78

However, if a Member State refuses to use the discretionary clause set out in Article 17(1) of the Dublin III Regulation, that necessarily means that that Member State must adopt a transfer decision. The Member State’s refusal to use that clause may, should the case arise, be challenged at the time of an appeal against a transfer decision.

79

Consequently, Article 27(1) of the Dublin III Regulation must be interpreted as meaning that it does not require a remedy to be made available against the decision not to use the option set out in Article 17(1) of that regulation, without prejudice to the fact that that decision may be challenged at the time of an appeal against a transfer decision.

80

Furthermore, in order to provide a useful answer to the referring court, since the questions referred are, in the present case, linked to the notification by the Member State, designated as responsible in accordance with the criteria defined by the Dublin III Regulation, of its intention to withdraw from the European Union in accordance with Article 50 TEU, it should be pointed out that that notification, as follows from paragraph 54 of the present judgment, does not have the effect of suspending the application of EU law in that Member State and that, consequently, that law, of which the Common European Asylum System forms part, and the mutual confidence and presumption of respect, by the Member States, for fundamental rights, continues in full force and effect in that Member State until the time of its actual withdrawal from the European Union.

81

It should also be added that, in accordance with the case-law of the Court, the transfer of an applicant to such a Member State must not take place if there are substantial grounds for believing that that notification would result in a real risk of that applicant suffering inhuman or degrading treatment in that Member State, within the meaning of Article 4 of the Charter (judgment of 16 February 2017, C. K. and Others, C‑578/16 PPU, EU:C:2017:127, paragraph 65).

82

In that connection, it should be noted that such a notification cannot, in itself, be regarded as leading to the person concerned being exposed to such a risk.

83

In that regard, it is important to state, first, that the Common European Asylum System was conceived in a context making it possible to assume that all the participating States, whether Member States or third States, observe fundamental rights, including the rights based on the Geneva Convention and the 1967 Protocol, namely the principle of non-refoulement, and on the ECHR, and, therefore, that those Member States can have confidence in each other as regards respect for those fundamental rights (see, to that effect, judgment of 21 December 2011, N. S. and Others, C‑411/10 and C‑493/10, EU:C:2011:865, paragraph 78); all of those States are, moreover, as has been indicated in paragraphs 3 to 5 of the present judgment, parties both to the Geneva Convention and the 1967 Protocol and to the ECHR.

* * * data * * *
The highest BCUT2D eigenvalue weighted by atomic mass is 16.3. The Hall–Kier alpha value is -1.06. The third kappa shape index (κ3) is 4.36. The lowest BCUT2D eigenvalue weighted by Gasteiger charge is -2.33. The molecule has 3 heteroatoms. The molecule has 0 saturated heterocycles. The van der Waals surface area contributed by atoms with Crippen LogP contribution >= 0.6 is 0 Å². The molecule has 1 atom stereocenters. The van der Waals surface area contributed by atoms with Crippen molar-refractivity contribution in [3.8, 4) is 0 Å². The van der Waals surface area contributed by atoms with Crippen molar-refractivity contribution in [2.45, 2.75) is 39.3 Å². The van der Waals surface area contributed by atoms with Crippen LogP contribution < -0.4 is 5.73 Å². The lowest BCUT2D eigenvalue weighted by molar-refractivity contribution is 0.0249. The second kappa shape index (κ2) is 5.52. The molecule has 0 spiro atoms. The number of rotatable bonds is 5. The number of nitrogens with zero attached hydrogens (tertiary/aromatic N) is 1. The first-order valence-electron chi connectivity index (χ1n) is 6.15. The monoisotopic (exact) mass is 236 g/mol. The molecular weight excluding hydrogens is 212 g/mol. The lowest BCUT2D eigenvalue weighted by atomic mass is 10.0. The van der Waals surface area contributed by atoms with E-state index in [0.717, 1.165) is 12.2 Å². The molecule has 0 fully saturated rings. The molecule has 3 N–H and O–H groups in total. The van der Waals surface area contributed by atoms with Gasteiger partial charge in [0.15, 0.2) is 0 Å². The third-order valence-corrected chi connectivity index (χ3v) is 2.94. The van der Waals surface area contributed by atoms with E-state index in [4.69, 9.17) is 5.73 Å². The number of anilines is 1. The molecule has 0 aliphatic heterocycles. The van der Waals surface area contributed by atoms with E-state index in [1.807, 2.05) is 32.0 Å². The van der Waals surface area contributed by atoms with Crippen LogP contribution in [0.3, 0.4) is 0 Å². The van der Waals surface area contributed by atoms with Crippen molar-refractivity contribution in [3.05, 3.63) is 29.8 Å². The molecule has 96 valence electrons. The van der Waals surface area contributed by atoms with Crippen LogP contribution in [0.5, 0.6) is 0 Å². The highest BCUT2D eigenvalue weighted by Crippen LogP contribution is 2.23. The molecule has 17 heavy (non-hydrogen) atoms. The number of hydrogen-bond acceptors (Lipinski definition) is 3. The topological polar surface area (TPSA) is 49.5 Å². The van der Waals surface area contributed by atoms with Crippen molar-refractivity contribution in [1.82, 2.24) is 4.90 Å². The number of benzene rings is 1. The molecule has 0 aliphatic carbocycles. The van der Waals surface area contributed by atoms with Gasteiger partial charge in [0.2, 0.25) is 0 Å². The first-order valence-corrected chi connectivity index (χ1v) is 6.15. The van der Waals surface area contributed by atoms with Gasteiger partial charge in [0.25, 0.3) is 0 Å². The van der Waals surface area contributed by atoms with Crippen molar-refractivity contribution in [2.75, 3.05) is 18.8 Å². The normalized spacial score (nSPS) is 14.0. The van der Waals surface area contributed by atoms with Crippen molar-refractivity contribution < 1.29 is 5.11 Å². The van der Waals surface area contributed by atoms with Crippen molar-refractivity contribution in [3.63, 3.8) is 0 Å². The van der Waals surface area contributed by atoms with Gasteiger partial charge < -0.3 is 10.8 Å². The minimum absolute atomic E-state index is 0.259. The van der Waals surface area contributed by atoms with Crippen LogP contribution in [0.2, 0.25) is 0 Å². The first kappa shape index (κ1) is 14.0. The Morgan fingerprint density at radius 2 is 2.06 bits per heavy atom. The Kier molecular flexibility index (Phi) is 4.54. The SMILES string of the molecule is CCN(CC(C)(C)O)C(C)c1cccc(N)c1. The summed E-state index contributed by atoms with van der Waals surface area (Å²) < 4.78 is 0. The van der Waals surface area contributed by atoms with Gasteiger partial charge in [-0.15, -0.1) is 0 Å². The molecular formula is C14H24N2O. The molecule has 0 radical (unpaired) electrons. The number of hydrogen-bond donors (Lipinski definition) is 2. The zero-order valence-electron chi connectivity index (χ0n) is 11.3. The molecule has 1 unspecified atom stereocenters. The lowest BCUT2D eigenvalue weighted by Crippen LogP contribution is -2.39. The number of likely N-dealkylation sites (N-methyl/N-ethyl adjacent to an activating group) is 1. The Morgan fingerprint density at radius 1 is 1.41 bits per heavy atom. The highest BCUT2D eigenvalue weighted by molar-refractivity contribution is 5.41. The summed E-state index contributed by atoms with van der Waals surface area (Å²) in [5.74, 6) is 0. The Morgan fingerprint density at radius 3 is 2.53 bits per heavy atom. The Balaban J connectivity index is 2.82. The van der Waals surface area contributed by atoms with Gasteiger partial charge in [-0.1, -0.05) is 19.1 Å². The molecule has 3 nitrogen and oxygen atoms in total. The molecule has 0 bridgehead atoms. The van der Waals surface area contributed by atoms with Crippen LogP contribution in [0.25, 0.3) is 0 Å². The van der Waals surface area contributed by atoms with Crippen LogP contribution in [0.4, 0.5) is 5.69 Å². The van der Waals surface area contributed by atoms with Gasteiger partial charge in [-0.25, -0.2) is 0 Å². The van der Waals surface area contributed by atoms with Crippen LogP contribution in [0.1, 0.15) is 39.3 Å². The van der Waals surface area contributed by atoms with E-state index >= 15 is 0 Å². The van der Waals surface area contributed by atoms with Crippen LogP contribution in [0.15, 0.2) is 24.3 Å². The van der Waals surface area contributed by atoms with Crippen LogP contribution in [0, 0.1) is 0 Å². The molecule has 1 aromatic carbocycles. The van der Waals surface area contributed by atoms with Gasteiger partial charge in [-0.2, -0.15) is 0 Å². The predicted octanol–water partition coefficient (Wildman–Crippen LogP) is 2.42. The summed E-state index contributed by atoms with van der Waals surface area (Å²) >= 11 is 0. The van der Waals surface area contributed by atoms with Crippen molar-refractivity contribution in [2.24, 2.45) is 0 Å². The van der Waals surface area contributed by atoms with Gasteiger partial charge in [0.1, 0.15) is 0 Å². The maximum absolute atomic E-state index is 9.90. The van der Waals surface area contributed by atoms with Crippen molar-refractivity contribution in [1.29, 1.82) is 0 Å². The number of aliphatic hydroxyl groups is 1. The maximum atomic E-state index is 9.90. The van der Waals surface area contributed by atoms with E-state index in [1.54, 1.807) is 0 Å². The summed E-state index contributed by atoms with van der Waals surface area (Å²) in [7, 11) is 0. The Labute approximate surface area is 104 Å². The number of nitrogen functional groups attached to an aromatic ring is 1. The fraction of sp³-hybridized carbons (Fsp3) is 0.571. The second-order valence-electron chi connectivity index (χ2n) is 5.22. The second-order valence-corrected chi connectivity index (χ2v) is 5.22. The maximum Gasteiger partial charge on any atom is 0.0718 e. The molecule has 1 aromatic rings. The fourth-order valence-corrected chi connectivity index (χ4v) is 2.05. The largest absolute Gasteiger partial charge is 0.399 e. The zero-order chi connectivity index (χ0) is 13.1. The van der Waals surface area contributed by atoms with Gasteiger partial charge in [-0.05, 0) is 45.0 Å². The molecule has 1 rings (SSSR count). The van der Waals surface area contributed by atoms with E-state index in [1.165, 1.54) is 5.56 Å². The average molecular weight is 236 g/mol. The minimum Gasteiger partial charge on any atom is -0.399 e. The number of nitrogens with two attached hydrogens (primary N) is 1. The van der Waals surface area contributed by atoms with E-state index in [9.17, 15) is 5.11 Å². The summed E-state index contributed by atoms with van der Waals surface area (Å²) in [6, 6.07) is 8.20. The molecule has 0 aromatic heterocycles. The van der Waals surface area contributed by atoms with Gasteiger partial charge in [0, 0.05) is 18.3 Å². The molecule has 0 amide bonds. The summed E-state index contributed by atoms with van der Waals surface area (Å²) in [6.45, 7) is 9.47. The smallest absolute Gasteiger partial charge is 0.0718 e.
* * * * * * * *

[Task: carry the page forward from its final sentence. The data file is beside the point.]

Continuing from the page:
84

Second, as regards the fundamental rights that are conferred on an applicant for international protection, in addition to the codification, in Article 3(2) of the Dublin III Regulation, of the Court’s case-law concerning systemic flaws in the asylum procedure and in the reception conditions of asylum seekers in the State designated as responsible, within the meaning of that regulation, the Member States, as follows from recitals 32 and 39 of that regulation, are also bound, in the application of that regulation, by the case-law of the European Court of Human Rights and by Article 4 of the Charter (judgment of 16 February 2017, C. K. and Others, C‑578/16 PPU, EU:C:2017:127, paragraph 63). As Article 4 of the Charter corresponds to Article 3 ECHR, the prohibition of inhuman or degrading treatment laid down in Article 4 has, in accordance with Article 52(3) of the Charter, the same meaning and the same scope as those conferred on it by that convention (see, to that effect, judgment of 16 February 2017, C. K. and Others, C‑578/16 PPU, EU:C:2017:127, paragraph 67).

85

Third, as has been set out in paragraph 83 of the present judgment, since the Member States are parties to the Geneva Convention and the 1967 Protocol, as well as to the ECHR, two international agreements upon which that Common European Asylum System is based, the continuing participation of a Member State in those conventions and that protocol is not linked to its being a member of the European Union. It follows that a Member State’s decision to withdraw from the European Union has no bearing on its obligations to respect the Geneva Convention and the 1967 Protocol, including the principle of non-refoulement, and Article 3 ECHR.

86

In the light of all of the foregoing considerations, the answer to the fourth question is that Article 27(1) of the Dublin III Regulation must be interpreted as meaning that it does not require a remedy to be made available against the decision not to use the option set out in Article 17(1) of that regulation, without prejudice to the fact that that decision may be challenged at the time of an appeal against a transfer decision.